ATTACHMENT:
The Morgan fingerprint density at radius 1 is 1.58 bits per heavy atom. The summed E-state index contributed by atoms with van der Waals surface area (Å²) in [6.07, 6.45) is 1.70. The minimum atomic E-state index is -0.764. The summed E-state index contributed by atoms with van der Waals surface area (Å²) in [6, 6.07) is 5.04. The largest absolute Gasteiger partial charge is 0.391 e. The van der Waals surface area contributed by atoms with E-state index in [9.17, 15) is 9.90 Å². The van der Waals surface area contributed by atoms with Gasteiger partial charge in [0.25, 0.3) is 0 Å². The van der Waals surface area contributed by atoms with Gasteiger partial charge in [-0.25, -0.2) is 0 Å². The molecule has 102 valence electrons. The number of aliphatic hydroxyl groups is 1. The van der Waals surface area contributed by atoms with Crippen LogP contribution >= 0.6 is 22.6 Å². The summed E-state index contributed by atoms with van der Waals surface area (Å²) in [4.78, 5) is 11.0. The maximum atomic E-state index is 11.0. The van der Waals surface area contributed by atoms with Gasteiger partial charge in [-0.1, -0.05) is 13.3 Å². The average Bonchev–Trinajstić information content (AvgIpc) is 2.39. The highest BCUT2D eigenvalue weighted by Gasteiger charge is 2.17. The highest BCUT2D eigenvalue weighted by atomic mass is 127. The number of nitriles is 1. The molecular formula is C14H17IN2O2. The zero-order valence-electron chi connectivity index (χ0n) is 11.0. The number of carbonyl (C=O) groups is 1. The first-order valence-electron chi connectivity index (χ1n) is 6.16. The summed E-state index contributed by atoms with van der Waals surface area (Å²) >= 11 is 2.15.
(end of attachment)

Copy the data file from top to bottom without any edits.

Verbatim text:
The Morgan fingerprint density at radius 1 is 1.58 bits per heavy atom. The summed E-state index contributed by atoms with van der Waals surface area (Å²) in [6.07, 6.45) is 1.70. The minimum atomic E-state index is -0.764. The summed E-state index contributed by atoms with van der Waals surface area (Å²) in [6, 6.07) is 5.04. The largest absolute Gasteiger partial charge is 0.391 e. The van der Waals surface area contributed by atoms with E-state index in [9.17, 15) is 9.90 Å². The van der Waals surface area contributed by atoms with Gasteiger partial charge in [0.25, 0.3) is 0 Å². The van der Waals surface area contributed by atoms with Gasteiger partial charge in [-0.25, -0.2) is 0 Å². The molecule has 102 valence electrons. The number of aliphatic hydroxyl groups is 1. The van der Waals surface area contributed by atoms with Crippen LogP contribution >= 0.6 is 22.6 Å². The summed E-state index contributed by atoms with van der Waals surface area (Å²) in [4.78, 5) is 11.0. The maximum atomic E-state index is 11.0. The van der Waals surface area contributed by atoms with Gasteiger partial charge in [-0.1, -0.05) is 13.3 Å². The average Bonchev–Trinajstić information content (AvgIpc) is 2.39. The highest BCUT2D eigenvalue weighted by Gasteiger charge is 2.17. The highest BCUT2D eigenvalue weighted by atomic mass is 127. The number of nitriles is 1. The molecular formula is C14H17IN2O2. The zero-order valence-electron chi connectivity index (χ0n) is 11.0. The number of carbonyl (C=O) groups is 1. The first-order valence-electron chi connectivity index (χ1n) is 6.16. The summed E-state index contributed by atoms with van der Waals surface area (Å²) >= 11 is 2.15.